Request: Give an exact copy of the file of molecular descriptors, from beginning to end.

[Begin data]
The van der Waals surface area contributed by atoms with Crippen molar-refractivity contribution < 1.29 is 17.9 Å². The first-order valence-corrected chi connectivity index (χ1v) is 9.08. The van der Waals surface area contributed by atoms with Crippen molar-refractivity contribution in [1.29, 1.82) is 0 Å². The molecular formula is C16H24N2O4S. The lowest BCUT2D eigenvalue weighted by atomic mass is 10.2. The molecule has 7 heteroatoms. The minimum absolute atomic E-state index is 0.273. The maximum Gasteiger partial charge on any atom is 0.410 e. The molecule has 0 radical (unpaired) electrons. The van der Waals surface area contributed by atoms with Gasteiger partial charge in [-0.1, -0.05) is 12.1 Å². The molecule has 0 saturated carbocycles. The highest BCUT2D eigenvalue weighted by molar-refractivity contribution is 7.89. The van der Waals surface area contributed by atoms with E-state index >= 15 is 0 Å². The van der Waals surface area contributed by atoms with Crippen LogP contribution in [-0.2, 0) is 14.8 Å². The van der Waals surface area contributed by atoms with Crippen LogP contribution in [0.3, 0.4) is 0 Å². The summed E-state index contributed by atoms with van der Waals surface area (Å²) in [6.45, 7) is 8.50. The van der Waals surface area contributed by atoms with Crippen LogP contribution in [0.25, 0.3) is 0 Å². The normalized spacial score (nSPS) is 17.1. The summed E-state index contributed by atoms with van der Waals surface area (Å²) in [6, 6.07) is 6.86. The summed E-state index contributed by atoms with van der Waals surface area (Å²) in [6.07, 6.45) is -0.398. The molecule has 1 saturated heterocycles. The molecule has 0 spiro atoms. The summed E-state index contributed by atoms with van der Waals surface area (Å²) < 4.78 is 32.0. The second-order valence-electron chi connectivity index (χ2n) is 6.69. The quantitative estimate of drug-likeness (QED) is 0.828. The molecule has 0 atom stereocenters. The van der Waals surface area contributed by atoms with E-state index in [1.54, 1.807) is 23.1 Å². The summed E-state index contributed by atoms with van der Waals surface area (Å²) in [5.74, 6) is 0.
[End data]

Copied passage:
The van der Waals surface area contributed by atoms with Crippen molar-refractivity contribution < 1.29 is 17.9 Å². The first-order valence-corrected chi connectivity index (χ1v) is 9.08. The van der Waals surface area contributed by atoms with Crippen molar-refractivity contribution in [1.29, 1.82) is 0 Å². The molecular formula is C16H24N2O4S. The lowest BCUT2D eigenvalue weighted by atomic mass is 10.2. The molecule has 7 heteroatoms. The minimum absolute atomic E-state index is 0.273. The maximum Gasteiger partial charge on any atom is 0.410 e. The molecule has 0 radical (unpaired) electrons. The van der Waals surface area contributed by atoms with Gasteiger partial charge in [-0.1, -0.05) is 12.1 Å². The molecule has 0 saturated carbocycles. The highest BCUT2D eigenvalue weighted by molar-refractivity contribution is 7.89. The van der Waals surface area contributed by atoms with E-state index >= 15 is 0 Å². The van der Waals surface area contributed by atoms with Crippen LogP contribution in [-0.2, 0) is 14.8 Å². The van der Waals surface area contributed by atoms with Crippen LogP contribution in [0.3, 0.4) is 0 Å². The summed E-state index contributed by atoms with van der Waals surface area (Å²) in [6.45, 7) is 8.50. The van der Waals surface area contributed by atoms with Crippen LogP contribution in [0.25, 0.3) is 0 Å². The normalized spacial score (nSPS) is 17.1. The summed E-state index contributed by atoms with van der Waals surface area (Å²) in [6, 6.07) is 6.86. The summed E-state index contributed by atoms with van der Waals surface area (Å²) in [6.07, 6.45) is -0.398. The molecule has 1 saturated heterocycles. The molecule has 0 spiro atoms. The summed E-state index contributed by atoms with van der Waals surface area (Å²) < 4.78 is 32.0. The second-order valence-electron chi connectivity index (χ2n) is 6.69. The quantitative estimate of drug-likeness (QED) is 0.828. The molecule has 0 atom stereocenters. The van der Waals surface area contributed by atoms with E-state index in [1.54, 1.807) is 23.1 Å². The summed E-state index contributed by atoms with van der Waals surface area (Å²) in [5.74, 6) is 0.